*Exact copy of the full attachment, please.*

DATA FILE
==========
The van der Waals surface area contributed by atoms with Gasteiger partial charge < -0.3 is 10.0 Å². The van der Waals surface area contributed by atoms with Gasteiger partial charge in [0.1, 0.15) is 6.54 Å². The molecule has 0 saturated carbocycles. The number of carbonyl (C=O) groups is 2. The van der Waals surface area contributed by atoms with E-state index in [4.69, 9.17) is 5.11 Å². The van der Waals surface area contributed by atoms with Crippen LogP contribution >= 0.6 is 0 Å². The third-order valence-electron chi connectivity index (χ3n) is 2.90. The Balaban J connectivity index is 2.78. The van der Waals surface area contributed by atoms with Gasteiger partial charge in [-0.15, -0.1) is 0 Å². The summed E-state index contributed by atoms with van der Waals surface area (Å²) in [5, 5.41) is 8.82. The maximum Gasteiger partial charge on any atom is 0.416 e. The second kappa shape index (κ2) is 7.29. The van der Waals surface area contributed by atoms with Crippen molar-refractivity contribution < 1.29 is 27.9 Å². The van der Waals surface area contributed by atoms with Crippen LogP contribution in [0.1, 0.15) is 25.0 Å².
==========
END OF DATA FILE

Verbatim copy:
The van der Waals surface area contributed by atoms with Gasteiger partial charge < -0.3 is 10.0 Å². The van der Waals surface area contributed by atoms with Gasteiger partial charge in [0.1, 0.15) is 6.54 Å². The molecule has 0 saturated carbocycles. The number of carbonyl (C=O) groups is 2. The van der Waals surface area contributed by atoms with E-state index in [4.69, 9.17) is 5.11 Å². The van der Waals surface area contributed by atoms with Crippen LogP contribution >= 0.6 is 0 Å². The third-order valence-electron chi connectivity index (χ3n) is 2.90. The Balaban J connectivity index is 2.78. The van der Waals surface area contributed by atoms with Gasteiger partial charge in [-0.15, -0.1) is 0 Å². The summed E-state index contributed by atoms with van der Waals surface area (Å²) in [5, 5.41) is 8.82. The maximum Gasteiger partial charge on any atom is 0.416 e. The second kappa shape index (κ2) is 7.29. The van der Waals surface area contributed by atoms with Crippen molar-refractivity contribution < 1.29 is 27.9 Å². The van der Waals surface area contributed by atoms with Crippen LogP contribution in [0.1, 0.15) is 25.0 Å².